We talk a lot about bullets on this site (duh!). But we hardly ever talk about the vast swaths of history bullets as items have under their belts. Let’s dive into a lighter topic this time and talk about some cool things about bullets you probably don’t already know!
Cool Facts About Bullets
The Longest Confirmed Sniper Kill
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This took place in November 2009 and was carried out by British Cpl. Craig Harrison.
During this incredible moment in Afghanistan, Harrison struck two Taliban machine gunners at the same time. He used a single bullet fired from an L115A3 Long Range Rifle.
This is the single longest confirmed sniper kill in any combat scenario, taking six seconds in total to reach its targets and falling about 400 feet.
Here’s another secondary cool tidbit that’s related to the above. Harrison had to compensate for the Coriolis effect, which describes the tendency of cyber bullets to curve because of the rotation of the earth itself.
Basically, the Earth’s turn actually pulls a bullet down, up, left, or right. Ao any sniper worth their salt needs to keep this in mind when their bullet is going to be traveling for several seconds.
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Firing Bullets into the Air Can Be Risky…
Did you know that firing a bullet up into the air can potentially place it about a quarter of a mile away depending on your altitude and any other wind conditions?
While many people fire their guns into the air in celebration (usually when they’re undereducated about gun safety), this is actually quite dangerous.
Bullets that fall after being shot into the air almost always reach terminal velocity, which is more than enough to be fatal if they strike someone in the chest or head.
This being said, your odds of being injured or killed by an accidental firearm discharge are pretty low: only about 1 out of 6509.
Americans Are Hungry for Bullets!
Ever wonder how much ammunition Americans go through every year? While that number is a bit harder to pin down, there’s no denying the manufacturing statistics.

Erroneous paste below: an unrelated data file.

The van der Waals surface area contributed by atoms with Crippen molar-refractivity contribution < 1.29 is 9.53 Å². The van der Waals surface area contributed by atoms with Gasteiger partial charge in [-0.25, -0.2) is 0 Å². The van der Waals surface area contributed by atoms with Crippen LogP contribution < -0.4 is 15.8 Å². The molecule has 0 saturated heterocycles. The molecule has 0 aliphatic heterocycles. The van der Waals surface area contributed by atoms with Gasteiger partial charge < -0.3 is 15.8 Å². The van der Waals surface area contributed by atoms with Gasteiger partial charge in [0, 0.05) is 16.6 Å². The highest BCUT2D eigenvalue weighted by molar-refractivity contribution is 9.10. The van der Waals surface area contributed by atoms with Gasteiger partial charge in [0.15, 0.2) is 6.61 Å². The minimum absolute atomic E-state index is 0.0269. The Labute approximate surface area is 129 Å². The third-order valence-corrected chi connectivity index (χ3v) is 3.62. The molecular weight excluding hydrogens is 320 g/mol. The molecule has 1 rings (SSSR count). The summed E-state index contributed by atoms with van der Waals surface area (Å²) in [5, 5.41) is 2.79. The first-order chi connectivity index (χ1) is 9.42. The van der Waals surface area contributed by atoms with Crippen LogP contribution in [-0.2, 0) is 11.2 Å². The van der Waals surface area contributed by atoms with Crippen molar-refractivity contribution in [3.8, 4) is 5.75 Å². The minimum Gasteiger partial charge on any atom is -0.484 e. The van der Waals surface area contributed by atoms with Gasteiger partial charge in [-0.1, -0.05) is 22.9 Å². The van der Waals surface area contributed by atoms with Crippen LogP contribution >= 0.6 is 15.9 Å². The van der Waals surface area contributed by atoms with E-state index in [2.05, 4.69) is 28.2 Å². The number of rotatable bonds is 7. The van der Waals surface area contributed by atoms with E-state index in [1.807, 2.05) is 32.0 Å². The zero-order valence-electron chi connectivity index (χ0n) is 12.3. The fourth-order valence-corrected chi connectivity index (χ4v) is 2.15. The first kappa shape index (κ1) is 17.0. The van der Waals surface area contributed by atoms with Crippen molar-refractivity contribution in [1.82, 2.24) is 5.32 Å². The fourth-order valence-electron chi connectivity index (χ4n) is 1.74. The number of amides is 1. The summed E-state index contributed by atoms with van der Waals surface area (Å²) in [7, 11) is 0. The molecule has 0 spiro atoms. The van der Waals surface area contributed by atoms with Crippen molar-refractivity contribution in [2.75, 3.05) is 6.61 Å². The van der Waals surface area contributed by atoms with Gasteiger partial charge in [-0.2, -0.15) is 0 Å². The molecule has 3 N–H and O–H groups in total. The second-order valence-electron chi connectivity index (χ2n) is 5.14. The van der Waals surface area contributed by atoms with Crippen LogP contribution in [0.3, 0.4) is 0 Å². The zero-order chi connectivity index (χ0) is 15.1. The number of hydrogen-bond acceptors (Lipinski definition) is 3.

Americans buy between 10 and 12 billion bullets every year. That’s a lot of ammunition! This totals several billion dollars worth of profit.
It turns out that rifles are the big-money spenders, with individuals buying more bullets and more expensive ammunition overall.
Rifle ammunition sales total about 36% of all bullet sales when all things are considered.
Oh, and Americans? We’re the biggest buyers of bullets the world around. No surprise there!
Perhaps the earliest incarnation of the modern bullet is the “sling” bullet, which was little more than a shaped projectile you could use with a slingshot or a similar weapon.
It’s rumored that the fabled David of David and Goliath fame may have used a sling bullet instead of a regular stone given the technological capabilities of the time.
These sling bullets have even been found to have been engraved with various messages, like taunts toward one’s enemies.
One Florida man woke up with a terrible headache in 2007. When he went to the hospital, doctors were perplexed to discover that a bullet had been lodged into his brain.
It was only later that his wife admitted that she had accidentally shot him while he slept, creating the injury and being herself astounded that he hadn’t immediately died.
The jury’s still out on that alibi, in our eyes. But it is clear that the human body is more resilient than you might initially think!
Do you have other interesting facts about bullets? Do share it with us in the comments section!